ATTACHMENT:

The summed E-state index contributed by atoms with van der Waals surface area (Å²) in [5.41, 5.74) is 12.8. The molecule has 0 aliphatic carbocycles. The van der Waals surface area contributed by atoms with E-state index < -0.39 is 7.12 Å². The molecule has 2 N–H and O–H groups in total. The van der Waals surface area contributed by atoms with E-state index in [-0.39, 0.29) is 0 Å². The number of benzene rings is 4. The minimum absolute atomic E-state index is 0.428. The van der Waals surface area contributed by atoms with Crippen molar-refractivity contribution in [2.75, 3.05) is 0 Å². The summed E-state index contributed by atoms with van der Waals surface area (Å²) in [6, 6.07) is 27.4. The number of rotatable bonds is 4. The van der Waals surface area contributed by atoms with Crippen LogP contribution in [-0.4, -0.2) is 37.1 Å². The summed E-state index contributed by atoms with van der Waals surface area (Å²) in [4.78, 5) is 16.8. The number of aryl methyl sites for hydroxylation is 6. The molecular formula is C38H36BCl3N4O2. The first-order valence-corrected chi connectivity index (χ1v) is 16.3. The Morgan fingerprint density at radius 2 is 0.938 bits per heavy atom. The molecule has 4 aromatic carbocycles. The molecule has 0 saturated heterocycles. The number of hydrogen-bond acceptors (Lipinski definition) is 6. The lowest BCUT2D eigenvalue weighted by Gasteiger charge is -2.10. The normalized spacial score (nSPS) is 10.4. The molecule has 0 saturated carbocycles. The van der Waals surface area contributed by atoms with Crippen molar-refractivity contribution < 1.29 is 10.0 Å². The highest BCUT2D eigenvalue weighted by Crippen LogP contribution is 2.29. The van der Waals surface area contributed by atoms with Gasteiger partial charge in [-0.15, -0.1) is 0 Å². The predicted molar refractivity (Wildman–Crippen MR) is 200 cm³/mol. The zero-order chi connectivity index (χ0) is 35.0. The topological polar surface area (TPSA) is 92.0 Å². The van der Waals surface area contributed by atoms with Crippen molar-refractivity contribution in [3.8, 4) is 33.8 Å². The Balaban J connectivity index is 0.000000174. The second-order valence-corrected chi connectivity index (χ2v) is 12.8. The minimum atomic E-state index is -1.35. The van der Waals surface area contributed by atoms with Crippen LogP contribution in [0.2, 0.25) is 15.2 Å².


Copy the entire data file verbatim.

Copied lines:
The summed E-state index contributed by atoms with van der Waals surface area (Å²) in [5.41, 5.74) is 12.8. The molecule has 0 aliphatic carbocycles. The van der Waals surface area contributed by atoms with E-state index < -0.39 is 7.12 Å². The molecule has 2 N–H and O–H groups in total. The van der Waals surface area contributed by atoms with E-state index in [-0.39, 0.29) is 0 Å². The number of benzene rings is 4. The minimum absolute atomic E-state index is 0.428. The van der Waals surface area contributed by atoms with Crippen molar-refractivity contribution in [2.75, 3.05) is 0 Å². The summed E-state index contributed by atoms with van der Waals surface area (Å²) in [6, 6.07) is 27.4. The number of rotatable bonds is 4. The van der Waals surface area contributed by atoms with Crippen LogP contribution in [-0.4, -0.2) is 37.1 Å². The summed E-state index contributed by atoms with van der Waals surface area (Å²) in [4.78, 5) is 16.8. The number of aryl methyl sites for hydroxylation is 6. The molecular formula is C38H36BCl3N4O2. The first-order valence-corrected chi connectivity index (χ1v) is 16.3. The Morgan fingerprint density at radius 2 is 0.938 bits per heavy atom. The molecule has 4 aromatic carbocycles. The molecule has 0 saturated heterocycles. The number of hydrogen-bond acceptors (Lipinski definition) is 6. The lowest BCUT2D eigenvalue weighted by Gasteiger charge is -2.10. The normalized spacial score (nSPS) is 10.4. The molecule has 0 saturated carbocycles. The van der Waals surface area contributed by atoms with Crippen molar-refractivity contribution < 1.29 is 10.0 Å². The highest BCUT2D eigenvalue weighted by Crippen LogP contribution is 2.29. The van der Waals surface area contributed by atoms with Gasteiger partial charge in [-0.15, -0.1) is 0 Å². The predicted molar refractivity (Wildman–Crippen MR) is 200 cm³/mol. The zero-order chi connectivity index (χ0) is 35.0. The topological polar surface area (TPSA) is 92.0 Å². The van der Waals surface area contributed by atoms with Crippen molar-refractivity contribution in [3.8, 4) is 33.8 Å². The Balaban J connectivity index is 0.000000174. The second-order valence-corrected chi connectivity index (χ2v) is 12.8. The minimum atomic E-state index is -1.35. The van der Waals surface area contributed by atoms with Crippen LogP contribution in [0.2, 0.25) is 15.2 Å².